Polygon Adds Disclosures To Some Games For Change Articles
(Last Updated On: July 10, 2016)

Three weeks ago it was brought to the attention of the One Angry Gamer staff that Polygon’s founding editor, Brian Crecente, had a conflict of interest with Games For Change. He was added in as a volunteer for their advisory board, but did not originally disclose that in the articles he wrote discussing the organization. Well, recently disclosures were added to two of the articles published by Crecente.

Twitter user Honkimus Maximus originally noted on June 24th, 2016 that one of Polygon’s articles by Crecente about Games For Change, entitled “Guns, games and violence: The real questions you should be asking” was updated shortly after Crecente was notified about the lack of disclosure.

Just recently, Honkimus Maximus, on July 10th, 2016, sent out a tweet notifying the public at large that Brian Crecente’s second article, entitled “In The Shadow of E3, this other festival gathers to discuss the impact of gaming”, which was originally published on June 22nd, 2016, was also updated with a disclosure.

The update may have come late but it’s better late than never.

Shortly after the original article went up back on June 24th, 2016 here at One Angry Gamer, Brian Crecente sent out a tweet acknowledging the lack of disclosure and stated that he would update the articles.

Additional articles written by other staff members of Polygon that centers around Games For Change still don’t disclose Brian Crecente’s relationship with the company. However, the articles written by him discussing Games For Change make the disclosure known.

While #GamerGate continues to get a bad rap in the mainstream media with constant ties to Nazism, white supremacy groups, racism, transphobia and the harassment of women, some individuals continue to utilize the hashtag to keep the discussion centered on ethics in journalism. The hashtag mostly mobilizes at this point to point out ethical flaws in media journalism and censorship and cultural issues that affect gaming.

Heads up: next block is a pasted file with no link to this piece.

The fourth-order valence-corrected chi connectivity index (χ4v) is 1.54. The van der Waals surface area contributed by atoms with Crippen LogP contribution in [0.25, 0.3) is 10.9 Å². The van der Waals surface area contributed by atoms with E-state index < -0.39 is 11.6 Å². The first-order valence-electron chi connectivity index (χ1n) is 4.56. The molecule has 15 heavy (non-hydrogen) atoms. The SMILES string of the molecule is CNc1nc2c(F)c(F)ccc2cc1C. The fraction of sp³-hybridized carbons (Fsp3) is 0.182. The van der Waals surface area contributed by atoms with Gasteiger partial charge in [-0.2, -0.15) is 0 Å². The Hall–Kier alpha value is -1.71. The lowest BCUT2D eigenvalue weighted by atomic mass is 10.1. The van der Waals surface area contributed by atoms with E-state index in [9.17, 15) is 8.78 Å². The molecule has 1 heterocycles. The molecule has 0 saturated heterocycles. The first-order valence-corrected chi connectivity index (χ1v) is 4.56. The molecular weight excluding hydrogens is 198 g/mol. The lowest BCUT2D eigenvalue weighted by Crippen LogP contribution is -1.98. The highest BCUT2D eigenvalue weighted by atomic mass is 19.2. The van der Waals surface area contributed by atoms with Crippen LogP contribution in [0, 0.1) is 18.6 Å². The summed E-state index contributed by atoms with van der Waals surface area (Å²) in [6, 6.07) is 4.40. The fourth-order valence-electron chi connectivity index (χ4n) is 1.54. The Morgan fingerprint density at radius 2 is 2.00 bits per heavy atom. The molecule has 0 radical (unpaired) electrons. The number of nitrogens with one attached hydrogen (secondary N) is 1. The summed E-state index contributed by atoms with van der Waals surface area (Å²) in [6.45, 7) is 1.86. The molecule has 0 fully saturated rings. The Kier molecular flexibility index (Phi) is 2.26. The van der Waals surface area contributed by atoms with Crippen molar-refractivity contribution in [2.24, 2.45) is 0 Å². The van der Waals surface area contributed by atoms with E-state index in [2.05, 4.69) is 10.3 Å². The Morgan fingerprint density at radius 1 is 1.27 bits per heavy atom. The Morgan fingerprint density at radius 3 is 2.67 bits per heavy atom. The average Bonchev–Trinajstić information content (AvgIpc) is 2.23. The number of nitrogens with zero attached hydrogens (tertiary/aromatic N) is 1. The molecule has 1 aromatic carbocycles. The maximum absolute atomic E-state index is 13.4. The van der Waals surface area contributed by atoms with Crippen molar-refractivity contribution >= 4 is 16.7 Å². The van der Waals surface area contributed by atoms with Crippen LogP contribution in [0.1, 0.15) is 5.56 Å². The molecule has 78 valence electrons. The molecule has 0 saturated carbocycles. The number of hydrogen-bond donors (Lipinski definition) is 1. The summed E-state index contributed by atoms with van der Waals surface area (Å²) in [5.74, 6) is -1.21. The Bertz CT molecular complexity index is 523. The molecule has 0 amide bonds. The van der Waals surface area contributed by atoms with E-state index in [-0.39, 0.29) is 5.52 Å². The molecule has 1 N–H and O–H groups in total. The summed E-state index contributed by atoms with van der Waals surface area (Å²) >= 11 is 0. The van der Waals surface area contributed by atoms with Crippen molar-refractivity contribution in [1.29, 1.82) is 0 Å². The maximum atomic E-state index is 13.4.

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About

Billy has been rustling Jimmies for years covering video games, technology and digital trends within the electronics entertainment space. The GJP cried and their tears became his milkshake. Need to get in touch? Try the Contact Page.

  • Brian Hull

    It’s interesting because a FAR more relevant question than “gaming’s impact on us” would be OUR impact on games.

    People have given up censorial critique when it comes to film, music, art, and television, but for some reason believe that same critique used against the gaming industry will be relevant.

    The variety of gaming choices available in this day and age is utterly staggering, but critics and pundits tend to focus on 1% of mainstream games that cater to a certain demographic (young males) while ignoring the entire remainder of the industry- a fact that is especially tragic given the explosive rise of original indie gaming content in just the last two years, and the advent of VR gaming that’s about to boil over.

    Gaming is a harmless, creative, interactive outlet for hundreds of millions of people across the spectrum of age/sex/race/creed/culture and nation. We should be celebrating the renaissance of gaming, rather than paying attention to critics who thumb their nose at developers and pick apart games they would never have played in the first place.

    • You’ve summed up perfectly what I wish more game devs would point out when interviewed about this topic.

      A small percentage of mainstream games (I would even say less than 1%) cater specifically to a certain demographic and it’s attacked to no end. I’ve always argued that instead of focusing on denigrating gamers who enjoying GTA or Call of Duty or Dead or Alive, why not promote the games that do the opposite? It’s a free market and if people want to buy and play those games they can.

      It doesn’t make sense to go out of the way and attempt to fracture a market over what the media deems as “problematic” content.

    • Connor Hotzwik

      “Same goes for me double”

  • Brian Hull

    It’s interesting because a FAR more relevant question than “gaming’s impact on us” would be OUR impact on games.

    People have given up censorial critique when it comes to film, music, art, and television, but for some reason believe that same critique used against the gaming industry will be relevant.

    The variety of gaming choices available in this day and age is utterly staggering, but critics and pundits tend to focus on 1% of mainstream games that cater to a certain demographic (young males) while ignoring the entire remainder of the industry- a fact that is especially tragic given the explosive rise of original indie gaming content in just the last two years, and the advent of VR gaming that’s about to boil over.

    Gaming is a harmless, creative, interactive outlet for hundreds of millions of people across the spectrum of age/sex/race/creed/culture and nation. We should be celebrating the renaissance of gaming, rather than paying attention to critics who thumb their nose at developers and pick apart games they would never have played in the first place.